Fines could also be used to publicly ‘name and shame’ the perpetrating businesses. The FSB suggest that naming and shaming the worst offenders through the SBC should be used to ‘specifically target examples of supply chain bullying.’ Marshall likens this to the public indignation to unpaid internships over recent years, ‘which in some ways has become an unacceptable practice because the worst offenders have been named publicly and no longer feel able to do it. The threat of embarrassment and being seen to be treating freelancers unfairly may be more of an incentive to change practice.’

Whilst in early October, the government and the SBC published a call for evidence concerning late payment to small businesses that will close at the end of November, for now a change in the law looks unlikely. Matthew Taylor’s review to the government, Good Work: The Taylor Review of Modern Working Practices was published over a year ago, and yet despite the report’s evidence from Citizen’s Advice Newham that ‘The most common employment enquiry is unpaid wages’ nothing has yet been done about this specific issue.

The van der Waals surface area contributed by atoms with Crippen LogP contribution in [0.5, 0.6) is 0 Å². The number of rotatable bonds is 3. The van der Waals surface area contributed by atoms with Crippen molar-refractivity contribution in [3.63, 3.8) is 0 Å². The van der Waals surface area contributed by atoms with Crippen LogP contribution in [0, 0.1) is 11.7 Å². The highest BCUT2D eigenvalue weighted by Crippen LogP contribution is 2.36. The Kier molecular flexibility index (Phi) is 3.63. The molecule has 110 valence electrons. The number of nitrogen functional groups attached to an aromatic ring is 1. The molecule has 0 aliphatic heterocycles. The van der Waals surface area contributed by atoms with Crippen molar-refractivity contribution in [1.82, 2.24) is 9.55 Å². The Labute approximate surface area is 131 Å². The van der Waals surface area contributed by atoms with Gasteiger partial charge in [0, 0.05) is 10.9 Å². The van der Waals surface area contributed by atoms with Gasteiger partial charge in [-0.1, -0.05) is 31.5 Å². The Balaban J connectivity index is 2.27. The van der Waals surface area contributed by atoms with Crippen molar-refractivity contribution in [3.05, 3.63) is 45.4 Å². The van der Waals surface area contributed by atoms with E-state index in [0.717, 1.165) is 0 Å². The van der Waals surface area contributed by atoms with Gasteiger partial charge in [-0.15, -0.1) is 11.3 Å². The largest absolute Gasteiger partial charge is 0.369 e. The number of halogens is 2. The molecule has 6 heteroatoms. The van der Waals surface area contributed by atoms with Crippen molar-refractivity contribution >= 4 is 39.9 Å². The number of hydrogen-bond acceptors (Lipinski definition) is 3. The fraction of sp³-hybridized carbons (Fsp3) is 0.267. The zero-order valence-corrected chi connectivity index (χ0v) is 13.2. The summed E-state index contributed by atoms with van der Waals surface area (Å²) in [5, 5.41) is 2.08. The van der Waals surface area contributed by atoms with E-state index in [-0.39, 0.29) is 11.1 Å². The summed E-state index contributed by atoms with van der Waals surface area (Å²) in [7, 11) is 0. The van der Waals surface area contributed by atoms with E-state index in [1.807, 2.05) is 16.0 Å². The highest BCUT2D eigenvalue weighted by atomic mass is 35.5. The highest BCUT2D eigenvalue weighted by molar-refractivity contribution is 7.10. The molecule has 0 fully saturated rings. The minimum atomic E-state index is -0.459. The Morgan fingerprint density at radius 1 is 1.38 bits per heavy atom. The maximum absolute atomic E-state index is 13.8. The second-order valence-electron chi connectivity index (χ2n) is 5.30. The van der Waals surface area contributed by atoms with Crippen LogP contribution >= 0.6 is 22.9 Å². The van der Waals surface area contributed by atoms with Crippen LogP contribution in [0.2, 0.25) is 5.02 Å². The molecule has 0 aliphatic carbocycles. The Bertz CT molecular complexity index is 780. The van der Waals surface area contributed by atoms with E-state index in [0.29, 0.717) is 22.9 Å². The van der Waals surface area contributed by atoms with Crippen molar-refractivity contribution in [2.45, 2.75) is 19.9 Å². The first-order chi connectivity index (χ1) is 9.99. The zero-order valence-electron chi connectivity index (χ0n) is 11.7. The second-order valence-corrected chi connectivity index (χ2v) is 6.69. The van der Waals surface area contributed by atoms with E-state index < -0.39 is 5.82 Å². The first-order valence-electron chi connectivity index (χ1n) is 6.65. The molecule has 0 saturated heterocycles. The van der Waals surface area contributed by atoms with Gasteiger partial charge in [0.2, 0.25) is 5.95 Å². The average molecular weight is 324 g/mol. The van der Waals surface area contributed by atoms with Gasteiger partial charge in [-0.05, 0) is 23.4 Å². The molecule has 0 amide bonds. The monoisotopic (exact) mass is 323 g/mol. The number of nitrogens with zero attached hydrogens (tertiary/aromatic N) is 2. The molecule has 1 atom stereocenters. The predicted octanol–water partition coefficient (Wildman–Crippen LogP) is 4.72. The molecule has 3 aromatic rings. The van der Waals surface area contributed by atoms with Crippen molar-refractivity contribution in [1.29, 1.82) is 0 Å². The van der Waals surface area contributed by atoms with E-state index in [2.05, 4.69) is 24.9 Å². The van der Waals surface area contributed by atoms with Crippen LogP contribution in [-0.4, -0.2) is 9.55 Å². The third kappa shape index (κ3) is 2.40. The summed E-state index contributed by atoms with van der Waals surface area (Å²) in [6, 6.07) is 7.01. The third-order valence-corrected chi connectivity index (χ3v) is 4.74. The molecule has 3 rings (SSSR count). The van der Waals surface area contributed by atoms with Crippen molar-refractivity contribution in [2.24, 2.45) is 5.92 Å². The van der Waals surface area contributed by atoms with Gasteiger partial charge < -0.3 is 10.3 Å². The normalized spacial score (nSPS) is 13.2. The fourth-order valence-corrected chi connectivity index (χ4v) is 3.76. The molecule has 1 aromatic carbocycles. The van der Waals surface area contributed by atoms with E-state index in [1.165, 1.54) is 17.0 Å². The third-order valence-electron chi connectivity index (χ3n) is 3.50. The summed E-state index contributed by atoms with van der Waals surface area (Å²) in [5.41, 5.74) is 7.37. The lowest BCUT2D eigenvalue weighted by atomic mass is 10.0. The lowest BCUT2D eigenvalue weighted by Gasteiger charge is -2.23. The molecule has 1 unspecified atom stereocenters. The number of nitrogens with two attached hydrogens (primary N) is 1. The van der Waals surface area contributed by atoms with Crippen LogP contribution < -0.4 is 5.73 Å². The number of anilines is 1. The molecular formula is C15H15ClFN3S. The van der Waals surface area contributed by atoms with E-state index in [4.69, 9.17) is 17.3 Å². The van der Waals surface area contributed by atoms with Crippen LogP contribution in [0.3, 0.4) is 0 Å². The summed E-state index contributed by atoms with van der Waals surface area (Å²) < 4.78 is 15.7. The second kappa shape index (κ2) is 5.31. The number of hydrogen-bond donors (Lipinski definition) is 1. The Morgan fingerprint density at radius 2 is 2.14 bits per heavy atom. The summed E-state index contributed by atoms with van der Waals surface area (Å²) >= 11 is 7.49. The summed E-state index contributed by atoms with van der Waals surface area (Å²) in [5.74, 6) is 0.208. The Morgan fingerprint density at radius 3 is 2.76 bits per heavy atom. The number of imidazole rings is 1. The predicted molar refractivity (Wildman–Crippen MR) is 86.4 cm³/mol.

Similarly, a recent petition started in September 2018 to ‘Establish penalties against companies for systematic late payment of invoices’ has struggled to receive even close to two thousand signatures in the two months it has been active. That’s a mere fifth of the number of signatories required for a government response, and a fiftieth of the amount needed for a debate to be considered, let alone held. Clearly, the issue just isn’t getting the exposure that freelancers think it deserves. As Brinkhurst-Cuff tells me, ‘I don’t think it’s high on anyone’s agenda. There definitely needs to be a campaign around the issue.’

What can you do right now?

In advance of agreeing to any work, you should agree a price in writing. When the work has been completed and the client is satisfied, send a dated invoice. This document should include the work completed, the amount owed, and should always specify a payment deadline of 30 days from the invoice date. If you send the invoice before you complete the work, the deadline is 30 days after the work is completed. 

After those 30 days, you can send a second dated invoice with added recovery costs, in line with the above-mentioned Late Payment of Commercial Debts (Interest) Act 1998. You can read more about this here.

You can respond to the government’s call to evidence about late payments to small businesses here. 

Always keep a record of everything and be vigilant. If you’ve done the work, that money belongs to you. At the moment, unscrupulous bosses bank on your being too polite or too afraid of losing potential work to ask.